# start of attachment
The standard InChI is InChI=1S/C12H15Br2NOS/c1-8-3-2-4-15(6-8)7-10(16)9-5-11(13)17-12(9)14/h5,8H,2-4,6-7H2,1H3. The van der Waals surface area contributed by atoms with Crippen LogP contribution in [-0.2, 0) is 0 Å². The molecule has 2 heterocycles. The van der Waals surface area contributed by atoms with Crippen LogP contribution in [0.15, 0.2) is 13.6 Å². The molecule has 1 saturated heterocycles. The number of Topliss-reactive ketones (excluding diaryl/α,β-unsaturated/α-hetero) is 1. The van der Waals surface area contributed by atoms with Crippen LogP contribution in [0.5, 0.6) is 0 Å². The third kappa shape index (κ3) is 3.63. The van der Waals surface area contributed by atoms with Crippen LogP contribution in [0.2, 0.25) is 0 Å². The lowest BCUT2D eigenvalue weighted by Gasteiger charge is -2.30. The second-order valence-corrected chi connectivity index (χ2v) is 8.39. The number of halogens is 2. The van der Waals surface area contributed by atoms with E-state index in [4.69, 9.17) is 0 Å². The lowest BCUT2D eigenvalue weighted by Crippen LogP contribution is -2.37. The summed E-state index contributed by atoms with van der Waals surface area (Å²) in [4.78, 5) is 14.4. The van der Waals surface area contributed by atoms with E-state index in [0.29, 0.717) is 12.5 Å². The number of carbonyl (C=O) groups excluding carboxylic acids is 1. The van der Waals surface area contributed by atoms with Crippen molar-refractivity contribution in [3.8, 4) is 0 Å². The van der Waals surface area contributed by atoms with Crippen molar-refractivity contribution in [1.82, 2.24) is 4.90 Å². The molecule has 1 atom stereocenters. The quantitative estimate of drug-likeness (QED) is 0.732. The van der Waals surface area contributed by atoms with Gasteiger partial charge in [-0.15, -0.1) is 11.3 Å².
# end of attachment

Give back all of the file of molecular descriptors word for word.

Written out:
The standard InChI is InChI=1S/C12H15Br2NOS/c1-8-3-2-4-15(6-8)7-10(16)9-5-11(13)17-12(9)14/h5,8H,2-4,6-7H2,1H3. The van der Waals surface area contributed by atoms with Crippen LogP contribution in [-0.2, 0) is 0 Å². The molecule has 2 heterocycles. The van der Waals surface area contributed by atoms with Crippen LogP contribution in [0.15, 0.2) is 13.6 Å². The molecule has 1 saturated heterocycles. The number of Topliss-reactive ketones (excluding diaryl/α,β-unsaturated/α-hetero) is 1. The van der Waals surface area contributed by atoms with Crippen LogP contribution in [0.5, 0.6) is 0 Å². The third kappa shape index (κ3) is 3.63. The van der Waals surface area contributed by atoms with Crippen LogP contribution in [0.2, 0.25) is 0 Å². The lowest BCUT2D eigenvalue weighted by Gasteiger charge is -2.30. The second-order valence-corrected chi connectivity index (χ2v) is 8.39. The number of halogens is 2. The van der Waals surface area contributed by atoms with E-state index in [4.69, 9.17) is 0 Å². The lowest BCUT2D eigenvalue weighted by Crippen LogP contribution is -2.37. The summed E-state index contributed by atoms with van der Waals surface area (Å²) in [4.78, 5) is 14.4. The van der Waals surface area contributed by atoms with E-state index in [0.29, 0.717) is 12.5 Å². The number of carbonyl (C=O) groups excluding carboxylic acids is 1. The van der Waals surface area contributed by atoms with Crippen molar-refractivity contribution in [3.8, 4) is 0 Å². The van der Waals surface area contributed by atoms with Crippen molar-refractivity contribution in [1.82, 2.24) is 4.90 Å². The molecule has 1 atom stereocenters. The quantitative estimate of drug-likeness (QED) is 0.732. The van der Waals surface area contributed by atoms with Gasteiger partial charge in [-0.15, -0.1) is 11.3 Å².